The great American playwright and novelist Thornton Wilder was an enthusiastic and inspired walker. He once wrote that “…one day’s walk is productive of one fifteen-minute scene.”
There’s little doubt — and scientific data backs it up — that walking is often not so much a physical act as a mental one. Wilder agreed: “Everything I’ve ever done has come into being that way, and I don’t think I could work out an entire play or novel at a desk now if I tried.”
I relate that story, not because I am an aspiring novelist or playwright, but because I feel this is a summer we all could use a little extra thinking time. We live in an ever more chaotic age — an, I-really-don’t-want-to-watch-the-news-tonight kind. We struggle with political turmoil, a global pandemic, dire changes in our climate, and so much social angst that Edvard Munch’s tortured soul in “The Scream” could be our national symbol. If hoofing a few miles a day helps me deal with it all, then so be it, and I’d encourage you to lace up your walking shoes, too.
I alternate between meandering at a leisurely pace in the woods or along a creek bank and pounding the road pavement with arms pumping to get my heart racing a bit; I actually try to accumulate steps by pushing my lawn mower more than what is necessary, too. I may grumble about the hillsides I have to cover, but I’m glad that exercise and work can co-exist.
Those three approaches to walking do as much or more for my mind than for my lungs; I walk, therefore I think. Walking — either with a camera in hand or cross-trainers on my feet or sweating in old grass-stained boots — rarely fails me in solving the issues of the blank page.
Although there is a growing revival for running enthusiasts — remember the Jim Fixx best-seller, “The Complete Book of Running” nearly 45 years ago? — walking may be just as good for you. Some research suggests that running just 5 minutes a day may be extremely beneficial for your heart and lungs, but I gave it up years ago when my feet and knees began to rebel. So, Joanie and I turned to walking together, and we both soon re-discovered something that we already knew: it helped us clear our heads and calm our nerves; something like a reorganization of our mental filing cabinets.
For more concrete proof, I turned to a not-so-recent story by health and diet expert Brianna Steinhilber, who writes for “NBCNewsBetter.” Her findings: Among boasting many other benefits, walking improves creativity and lowers stress and anxiety.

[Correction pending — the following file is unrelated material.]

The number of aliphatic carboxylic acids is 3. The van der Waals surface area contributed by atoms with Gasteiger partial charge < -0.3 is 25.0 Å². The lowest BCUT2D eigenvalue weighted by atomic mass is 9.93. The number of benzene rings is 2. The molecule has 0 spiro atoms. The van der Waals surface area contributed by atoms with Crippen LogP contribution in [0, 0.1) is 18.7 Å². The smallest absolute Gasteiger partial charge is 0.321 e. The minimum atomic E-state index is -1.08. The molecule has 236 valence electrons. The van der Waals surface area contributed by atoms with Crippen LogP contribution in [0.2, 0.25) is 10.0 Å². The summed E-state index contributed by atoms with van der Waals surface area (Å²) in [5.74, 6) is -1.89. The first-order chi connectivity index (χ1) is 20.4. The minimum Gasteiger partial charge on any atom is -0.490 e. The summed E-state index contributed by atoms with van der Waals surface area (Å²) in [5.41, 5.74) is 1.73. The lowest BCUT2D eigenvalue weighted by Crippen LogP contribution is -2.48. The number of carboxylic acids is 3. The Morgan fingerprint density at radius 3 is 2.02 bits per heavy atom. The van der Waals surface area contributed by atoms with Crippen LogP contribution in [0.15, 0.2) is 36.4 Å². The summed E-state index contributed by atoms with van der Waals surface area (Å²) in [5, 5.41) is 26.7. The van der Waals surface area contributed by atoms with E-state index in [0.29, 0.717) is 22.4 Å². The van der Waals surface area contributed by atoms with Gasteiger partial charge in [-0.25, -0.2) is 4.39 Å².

“A study published in the ‘British Journal of Sports Medicine’ found that those who adhered to a walking program showed significant improvements in blood pressure, slowing of resting heart rate, reduction of body fat and body weight, reduced cholesterol, improved depression scores with better quality of life and increased measures of endurance,” Steinhilber wrote. “While the physical benefits are notable, the mental boost that can be gleaned from adding a walk to your daily routine may be more immediate,” she added.
Steinhilber also addressed a landmark Stanford University survey that found that walking “increased creative output by an average of 60 percent,” determining it as “divergent thinking.”
For years, I taught a unit in my English courses about thinking, which featured a now nearly 50-year-old essay by Isaac Asimov called “The Eureka Phenomenon.” The piece, as blogger/geoscientist Mehdi Aharchaou says, is “…an insightful reflection on the power of involuntary thinking.” Asimov uses the Greek mathematician and inventor, Archimedes, as his primary subject, but gives many more examples of other great thinkers whose ideas came at the most unexpected times. One Scottish engineer, James Watt, got his revolutionary concepts on steam power as the result of a “leisurely Sunday afternoon walk.”
I also need to mention William Wordsworth, the poet. Wordsworth, idolized in his lifetime, lived to be 80, and it is estimated that he walked 180,000 miles, mostly through his beloved Lake District. In 1790, he and a companion averaged about 30 miles a day in a walking tour through Switzerland. Wordsworth has been referred to as a “pedestrian poet,” and in 1831, he wrote a sonnet called “Sweet Was the Walk,” a poem of reflection about childhood and how his perceptions of the world had changed as he aged. It was said that Wordsworth often loudly worked lines out as he walked gravel paths and country lanes — in other words, he talked to himself.
We are being warned that it is unwise to be out in this brutal July heat, and I am heeding that advice some. I cut two storm-blown trees last week in advance of the hottest days, knowing that I’d be more lethargic when the humidity pushed the heat index past 100 degrees. I’m trying to mow grass in shorter stints right now, too. I may take a little break from walking, particularly in blue jeans through the sticky woods, but as soon as it cools a bit, I’ll be back at my routine.
In 1804, Wordsworth wrote, “I Wandered Lonely as a Cloud,” inspired by a walk he took with his sister, Dorothy. Impressed by a strip of daffodils they had encountered, and Dorothy’s diary entry about the effect they had on her, Wordsworth’s poem emphasizes the importance of imagination and nature in our lives.
To wander lonely as a cloud seems like good advice in this age of anxiety of ours.